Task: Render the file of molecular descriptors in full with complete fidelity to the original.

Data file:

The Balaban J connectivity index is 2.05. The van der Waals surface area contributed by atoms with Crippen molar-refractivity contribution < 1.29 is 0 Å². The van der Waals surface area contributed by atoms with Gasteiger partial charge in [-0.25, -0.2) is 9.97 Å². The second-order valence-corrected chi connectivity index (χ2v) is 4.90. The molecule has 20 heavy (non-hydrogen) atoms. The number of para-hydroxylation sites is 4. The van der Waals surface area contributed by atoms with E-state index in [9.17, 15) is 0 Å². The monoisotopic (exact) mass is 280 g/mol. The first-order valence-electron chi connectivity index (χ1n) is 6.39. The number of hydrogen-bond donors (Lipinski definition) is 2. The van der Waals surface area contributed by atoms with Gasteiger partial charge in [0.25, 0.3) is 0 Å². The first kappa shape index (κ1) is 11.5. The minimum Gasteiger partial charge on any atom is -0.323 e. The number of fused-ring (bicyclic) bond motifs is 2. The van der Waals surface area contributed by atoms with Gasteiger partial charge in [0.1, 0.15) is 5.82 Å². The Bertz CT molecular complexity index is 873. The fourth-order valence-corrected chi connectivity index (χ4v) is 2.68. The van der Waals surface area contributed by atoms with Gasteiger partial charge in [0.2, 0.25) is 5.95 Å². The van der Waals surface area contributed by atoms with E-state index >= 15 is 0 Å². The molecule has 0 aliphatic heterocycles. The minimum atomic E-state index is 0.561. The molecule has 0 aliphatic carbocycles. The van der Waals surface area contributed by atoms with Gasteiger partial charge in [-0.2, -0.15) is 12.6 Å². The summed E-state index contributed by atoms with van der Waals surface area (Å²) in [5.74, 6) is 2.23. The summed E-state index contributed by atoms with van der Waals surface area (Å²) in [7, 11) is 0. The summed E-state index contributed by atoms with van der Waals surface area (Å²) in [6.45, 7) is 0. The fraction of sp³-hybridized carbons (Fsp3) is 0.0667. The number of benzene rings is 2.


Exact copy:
The Balaban J connectivity index is 2.05. The van der Waals surface area contributed by atoms with Crippen molar-refractivity contribution < 1.29 is 0 Å². The van der Waals surface area contributed by atoms with Gasteiger partial charge in [-0.25, -0.2) is 9.97 Å². The second-order valence-corrected chi connectivity index (χ2v) is 4.90. The molecule has 20 heavy (non-hydrogen) atoms. The number of para-hydroxylation sites is 4. The van der Waals surface area contributed by atoms with E-state index in [9.17, 15) is 0 Å². The monoisotopic (exact) mass is 280 g/mol. The first-order valence-electron chi connectivity index (χ1n) is 6.39. The number of hydrogen-bond donors (Lipinski definition) is 2. The van der Waals surface area contributed by atoms with Gasteiger partial charge in [0.25, 0.3) is 0 Å². The first kappa shape index (κ1) is 11.5. The minimum Gasteiger partial charge on any atom is -0.323 e. The number of fused-ring (bicyclic) bond motifs is 2. The van der Waals surface area contributed by atoms with Gasteiger partial charge in [0.1, 0.15) is 5.82 Å². The Bertz CT molecular complexity index is 873. The fourth-order valence-corrected chi connectivity index (χ4v) is 2.68. The van der Waals surface area contributed by atoms with Gasteiger partial charge in [0.2, 0.25) is 5.95 Å². The van der Waals surface area contributed by atoms with E-state index >= 15 is 0 Å². The molecule has 0 aliphatic heterocycles. The minimum atomic E-state index is 0.561. The molecule has 0 aliphatic carbocycles. The van der Waals surface area contributed by atoms with Gasteiger partial charge in [-0.2, -0.15) is 12.6 Å². The summed E-state index contributed by atoms with van der Waals surface area (Å²) in [5.74, 6) is 2.23. The summed E-state index contributed by atoms with van der Waals surface area (Å²) in [7, 11) is 0. The summed E-state index contributed by atoms with van der Waals surface area (Å²) in [6.45, 7) is 0. The fraction of sp³-hybridized carbons (Fsp3) is 0.0667. The number of benzene rings is 2.